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The Nuclear Safety Account (NSA) was the first multilateral fund set up at the EBRD in 1993 to finance nuclear safety projects in central and eastern Europe. It was established as part of the G-7 initiative of 1992 which was announced at the Munich Summit in order to improve nuclear safety in the region. Until now the NSA has received €320 million from the European Community and 14 countries: Belgium, Canada, Denmark, Finland, France, Germany, Italy, Japan, the Netherlands, Norway, Sweden, Switzerland, the United Kingdom and the United States.
Projects funded from the NSA concern first-generation Soviet-designed nuclear power plants which operate with VVER 440/230 or RBMK types of reactor, and aim to:
In order to increase safety levels of selected first-generation reactors in view of their early closure, the NSA has funded some urgent technical improvements needed to reduce the risk of accidents prior to closure: at Ignalina (RBMK-1500) in Lithuania, and Kozloduy (VVER 440/230) in Bulgaria. In Russia, the NSA has financed the implementation of urgent short-term improvements of 8 first-generation units: at Kola (units 1-2), Leningrad (units 1-4) and Novovoronezh (units 3-4). In Ukraine, safety upgrade projects at Chernobyl (units 1-3) were added to the NSA scope in 1995 on the basis of a political agreement on early closure between the G-7, the European Community and Ukraine ("Memorandum of Understanding").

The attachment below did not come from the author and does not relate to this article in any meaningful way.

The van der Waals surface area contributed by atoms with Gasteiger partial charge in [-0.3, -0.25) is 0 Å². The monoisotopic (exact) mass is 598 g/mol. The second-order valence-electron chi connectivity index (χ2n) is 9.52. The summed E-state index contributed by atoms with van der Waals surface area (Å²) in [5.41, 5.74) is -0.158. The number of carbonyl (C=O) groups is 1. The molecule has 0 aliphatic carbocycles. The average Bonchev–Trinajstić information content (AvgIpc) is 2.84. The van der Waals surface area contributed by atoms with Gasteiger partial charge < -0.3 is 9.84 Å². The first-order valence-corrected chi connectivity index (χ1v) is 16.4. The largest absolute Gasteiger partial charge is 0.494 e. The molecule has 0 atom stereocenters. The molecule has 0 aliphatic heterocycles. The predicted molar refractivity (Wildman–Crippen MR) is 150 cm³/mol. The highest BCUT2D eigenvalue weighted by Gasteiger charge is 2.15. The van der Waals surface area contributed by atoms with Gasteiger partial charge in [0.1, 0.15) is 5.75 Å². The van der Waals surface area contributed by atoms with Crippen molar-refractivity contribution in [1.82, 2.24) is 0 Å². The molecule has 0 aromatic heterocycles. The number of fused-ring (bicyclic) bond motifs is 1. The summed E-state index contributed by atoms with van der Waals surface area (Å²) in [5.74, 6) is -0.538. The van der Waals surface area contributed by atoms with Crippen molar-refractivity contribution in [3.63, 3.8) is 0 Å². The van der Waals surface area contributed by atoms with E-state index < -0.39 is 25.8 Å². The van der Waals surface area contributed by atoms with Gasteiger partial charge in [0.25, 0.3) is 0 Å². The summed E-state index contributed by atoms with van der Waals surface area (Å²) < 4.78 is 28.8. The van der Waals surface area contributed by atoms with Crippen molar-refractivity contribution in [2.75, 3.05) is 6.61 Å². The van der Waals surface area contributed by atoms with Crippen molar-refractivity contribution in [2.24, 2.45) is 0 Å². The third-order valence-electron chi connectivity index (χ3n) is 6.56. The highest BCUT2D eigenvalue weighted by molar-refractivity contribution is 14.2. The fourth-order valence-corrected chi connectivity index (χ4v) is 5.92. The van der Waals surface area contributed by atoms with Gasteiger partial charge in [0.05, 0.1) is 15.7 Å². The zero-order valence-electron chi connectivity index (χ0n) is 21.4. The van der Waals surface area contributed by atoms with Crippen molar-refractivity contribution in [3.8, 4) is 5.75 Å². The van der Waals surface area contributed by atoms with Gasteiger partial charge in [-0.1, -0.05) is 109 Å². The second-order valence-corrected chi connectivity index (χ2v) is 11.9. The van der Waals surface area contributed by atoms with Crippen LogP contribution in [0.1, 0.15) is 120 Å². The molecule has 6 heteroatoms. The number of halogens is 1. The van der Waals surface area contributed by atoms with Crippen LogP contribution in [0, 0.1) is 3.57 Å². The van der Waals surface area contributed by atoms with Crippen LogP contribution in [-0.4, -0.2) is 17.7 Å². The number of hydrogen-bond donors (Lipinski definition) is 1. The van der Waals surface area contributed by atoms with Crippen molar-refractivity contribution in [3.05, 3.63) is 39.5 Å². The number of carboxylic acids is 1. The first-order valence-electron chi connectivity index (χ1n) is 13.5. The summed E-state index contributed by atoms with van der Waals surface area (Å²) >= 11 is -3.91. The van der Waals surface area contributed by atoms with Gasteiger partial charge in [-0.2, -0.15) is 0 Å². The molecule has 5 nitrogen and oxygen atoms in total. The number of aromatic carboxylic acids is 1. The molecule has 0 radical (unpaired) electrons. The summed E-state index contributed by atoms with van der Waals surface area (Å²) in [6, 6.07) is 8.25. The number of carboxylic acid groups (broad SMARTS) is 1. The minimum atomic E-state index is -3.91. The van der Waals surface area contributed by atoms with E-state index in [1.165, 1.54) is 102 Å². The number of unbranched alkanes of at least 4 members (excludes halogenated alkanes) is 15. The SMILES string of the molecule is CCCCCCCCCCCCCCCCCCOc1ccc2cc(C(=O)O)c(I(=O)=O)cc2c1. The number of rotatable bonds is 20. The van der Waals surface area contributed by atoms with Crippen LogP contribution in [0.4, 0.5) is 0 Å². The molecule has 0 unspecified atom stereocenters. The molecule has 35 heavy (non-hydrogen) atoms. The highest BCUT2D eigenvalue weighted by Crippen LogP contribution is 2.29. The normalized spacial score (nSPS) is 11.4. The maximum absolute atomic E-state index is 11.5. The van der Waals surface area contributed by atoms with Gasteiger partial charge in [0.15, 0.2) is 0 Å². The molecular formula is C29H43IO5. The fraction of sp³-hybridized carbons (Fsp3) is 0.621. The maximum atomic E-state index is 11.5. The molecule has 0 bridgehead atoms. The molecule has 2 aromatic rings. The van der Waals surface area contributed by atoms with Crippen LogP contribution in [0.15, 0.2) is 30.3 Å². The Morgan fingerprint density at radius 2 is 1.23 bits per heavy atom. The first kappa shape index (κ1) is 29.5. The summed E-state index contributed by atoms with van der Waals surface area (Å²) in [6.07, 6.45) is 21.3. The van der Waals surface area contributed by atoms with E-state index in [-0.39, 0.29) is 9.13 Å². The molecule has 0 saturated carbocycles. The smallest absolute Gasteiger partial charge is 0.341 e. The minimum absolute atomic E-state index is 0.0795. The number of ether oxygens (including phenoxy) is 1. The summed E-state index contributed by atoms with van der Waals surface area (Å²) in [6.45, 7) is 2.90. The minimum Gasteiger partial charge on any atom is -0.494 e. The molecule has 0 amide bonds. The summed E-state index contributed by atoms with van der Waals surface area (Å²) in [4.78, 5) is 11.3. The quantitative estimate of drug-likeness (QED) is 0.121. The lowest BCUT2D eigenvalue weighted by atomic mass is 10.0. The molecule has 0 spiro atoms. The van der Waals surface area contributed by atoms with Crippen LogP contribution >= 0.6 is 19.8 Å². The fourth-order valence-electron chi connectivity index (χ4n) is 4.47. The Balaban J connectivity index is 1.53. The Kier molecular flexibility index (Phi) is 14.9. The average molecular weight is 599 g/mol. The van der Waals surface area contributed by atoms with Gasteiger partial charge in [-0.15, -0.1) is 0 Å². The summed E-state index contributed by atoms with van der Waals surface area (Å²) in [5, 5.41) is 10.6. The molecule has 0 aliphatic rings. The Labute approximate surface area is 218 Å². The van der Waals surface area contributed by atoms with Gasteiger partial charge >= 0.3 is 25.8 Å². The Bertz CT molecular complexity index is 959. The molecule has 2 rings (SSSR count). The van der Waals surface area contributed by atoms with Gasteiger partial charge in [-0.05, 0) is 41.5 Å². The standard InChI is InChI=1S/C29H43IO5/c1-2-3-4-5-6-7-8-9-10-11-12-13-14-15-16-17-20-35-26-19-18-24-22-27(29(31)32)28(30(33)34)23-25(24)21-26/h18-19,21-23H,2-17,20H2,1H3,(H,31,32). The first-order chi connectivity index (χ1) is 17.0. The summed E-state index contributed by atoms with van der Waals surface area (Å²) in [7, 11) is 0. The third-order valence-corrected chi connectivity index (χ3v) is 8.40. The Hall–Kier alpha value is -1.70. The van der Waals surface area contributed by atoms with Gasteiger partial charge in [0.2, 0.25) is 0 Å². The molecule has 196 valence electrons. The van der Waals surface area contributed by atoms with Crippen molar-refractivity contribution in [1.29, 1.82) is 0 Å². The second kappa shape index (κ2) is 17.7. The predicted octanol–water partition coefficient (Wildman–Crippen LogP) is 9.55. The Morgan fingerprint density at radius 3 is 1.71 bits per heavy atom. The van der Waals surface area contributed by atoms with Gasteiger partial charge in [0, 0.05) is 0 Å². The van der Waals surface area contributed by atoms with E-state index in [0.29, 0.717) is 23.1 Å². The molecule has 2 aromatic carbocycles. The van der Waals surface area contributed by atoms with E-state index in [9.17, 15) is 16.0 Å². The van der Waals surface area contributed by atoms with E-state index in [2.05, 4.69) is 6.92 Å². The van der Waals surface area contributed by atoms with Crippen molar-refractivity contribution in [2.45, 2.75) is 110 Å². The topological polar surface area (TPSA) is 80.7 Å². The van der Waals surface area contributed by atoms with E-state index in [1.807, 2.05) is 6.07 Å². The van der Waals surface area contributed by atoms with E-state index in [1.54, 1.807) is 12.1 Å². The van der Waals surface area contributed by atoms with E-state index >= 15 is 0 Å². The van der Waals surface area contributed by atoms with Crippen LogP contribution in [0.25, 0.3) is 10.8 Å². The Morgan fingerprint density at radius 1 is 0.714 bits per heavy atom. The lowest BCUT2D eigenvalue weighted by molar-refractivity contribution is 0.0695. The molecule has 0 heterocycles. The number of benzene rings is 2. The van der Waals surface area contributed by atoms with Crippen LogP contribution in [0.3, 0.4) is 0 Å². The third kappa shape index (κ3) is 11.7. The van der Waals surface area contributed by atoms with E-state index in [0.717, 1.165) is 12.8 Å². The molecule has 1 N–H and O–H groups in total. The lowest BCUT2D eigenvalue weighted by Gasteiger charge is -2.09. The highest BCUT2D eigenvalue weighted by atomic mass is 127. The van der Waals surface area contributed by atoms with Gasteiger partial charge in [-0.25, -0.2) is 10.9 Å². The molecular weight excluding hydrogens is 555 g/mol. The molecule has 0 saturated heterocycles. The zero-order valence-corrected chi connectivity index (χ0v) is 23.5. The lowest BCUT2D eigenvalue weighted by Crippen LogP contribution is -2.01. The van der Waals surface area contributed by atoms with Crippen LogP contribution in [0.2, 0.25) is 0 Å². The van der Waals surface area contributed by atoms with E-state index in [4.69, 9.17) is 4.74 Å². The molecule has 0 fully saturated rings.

These safety improvements, with a total cost of €100 million, have already been successfully implemented and licensed.
For the safe decommissioning of units 1, 2 and 3 of the Chernobyl nuclear power plant, the NSA funds the construction of a facility for the treatment of liquid radioactive waste as well as a facility for the interim storage of spent nuclear fuel.
The NSA has financed the preparation of independent reviews of the safety analysis reports produced by the operators of two Soviet-designed nuclear power plants. The objectives were to:
The first in-depth independent Safety Assessment Review was carried out at the nuclear power plant in Ignalina (Lithuania) on the basis of a safety analysis report of the plant's two RBMK reactors. The report was reviewed by an independent group of senior international experts, who evaluated its findings and put forward essential recommendations.
In 2003 a western-style Safety Assessment Review of an RBMK reactor was carried out for unit 1 at the nuclear power plant in Kursk (Russia). The review was jointly undertaken by Russian and western experts.
Last updated 28 April 2010